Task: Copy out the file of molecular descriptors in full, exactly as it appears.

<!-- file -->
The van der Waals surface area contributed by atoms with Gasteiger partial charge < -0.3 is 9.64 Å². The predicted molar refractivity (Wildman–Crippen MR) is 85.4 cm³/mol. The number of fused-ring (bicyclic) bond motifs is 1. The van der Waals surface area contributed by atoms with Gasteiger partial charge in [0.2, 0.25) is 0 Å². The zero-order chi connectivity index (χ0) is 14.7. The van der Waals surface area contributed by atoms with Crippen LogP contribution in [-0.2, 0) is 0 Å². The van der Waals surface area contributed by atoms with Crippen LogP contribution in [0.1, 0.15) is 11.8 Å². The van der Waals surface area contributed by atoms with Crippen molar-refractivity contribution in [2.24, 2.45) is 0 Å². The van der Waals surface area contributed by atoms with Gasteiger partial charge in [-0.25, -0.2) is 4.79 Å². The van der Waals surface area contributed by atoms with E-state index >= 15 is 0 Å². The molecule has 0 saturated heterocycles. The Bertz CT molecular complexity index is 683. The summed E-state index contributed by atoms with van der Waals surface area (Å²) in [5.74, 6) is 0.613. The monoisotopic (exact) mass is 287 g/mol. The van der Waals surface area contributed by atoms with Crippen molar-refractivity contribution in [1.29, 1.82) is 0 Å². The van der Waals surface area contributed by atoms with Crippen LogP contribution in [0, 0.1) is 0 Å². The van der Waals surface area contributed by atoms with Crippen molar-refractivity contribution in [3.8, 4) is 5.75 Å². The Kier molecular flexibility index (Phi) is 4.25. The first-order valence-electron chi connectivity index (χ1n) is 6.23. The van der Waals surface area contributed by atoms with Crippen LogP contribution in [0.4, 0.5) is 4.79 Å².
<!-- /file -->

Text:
The van der Waals surface area contributed by atoms with Gasteiger partial charge < -0.3 is 9.64 Å². The predicted molar refractivity (Wildman–Crippen MR) is 85.4 cm³/mol. The number of fused-ring (bicyclic) bond motifs is 1. The van der Waals surface area contributed by atoms with Gasteiger partial charge in [0.2, 0.25) is 0 Å². The zero-order chi connectivity index (χ0) is 14.7. The van der Waals surface area contributed by atoms with Crippen LogP contribution in [-0.2, 0) is 0 Å². The van der Waals surface area contributed by atoms with Crippen LogP contribution in [0.1, 0.15) is 11.8 Å². The van der Waals surface area contributed by atoms with Crippen molar-refractivity contribution in [2.24, 2.45) is 0 Å². The van der Waals surface area contributed by atoms with Gasteiger partial charge in [-0.25, -0.2) is 4.79 Å². The van der Waals surface area contributed by atoms with E-state index >= 15 is 0 Å². The molecule has 0 saturated heterocycles. The Bertz CT molecular complexity index is 683. The summed E-state index contributed by atoms with van der Waals surface area (Å²) in [5.74, 6) is 0.613. The monoisotopic (exact) mass is 287 g/mol. The van der Waals surface area contributed by atoms with Crippen molar-refractivity contribution in [1.29, 1.82) is 0 Å². The van der Waals surface area contributed by atoms with Crippen LogP contribution in [0, 0.1) is 0 Å². The van der Waals surface area contributed by atoms with Crippen molar-refractivity contribution in [3.8, 4) is 5.75 Å². The Kier molecular flexibility index (Phi) is 4.25. The first-order valence-electron chi connectivity index (χ1n) is 6.23. The van der Waals surface area contributed by atoms with Crippen LogP contribution in [0.4, 0.5) is 4.79 Å².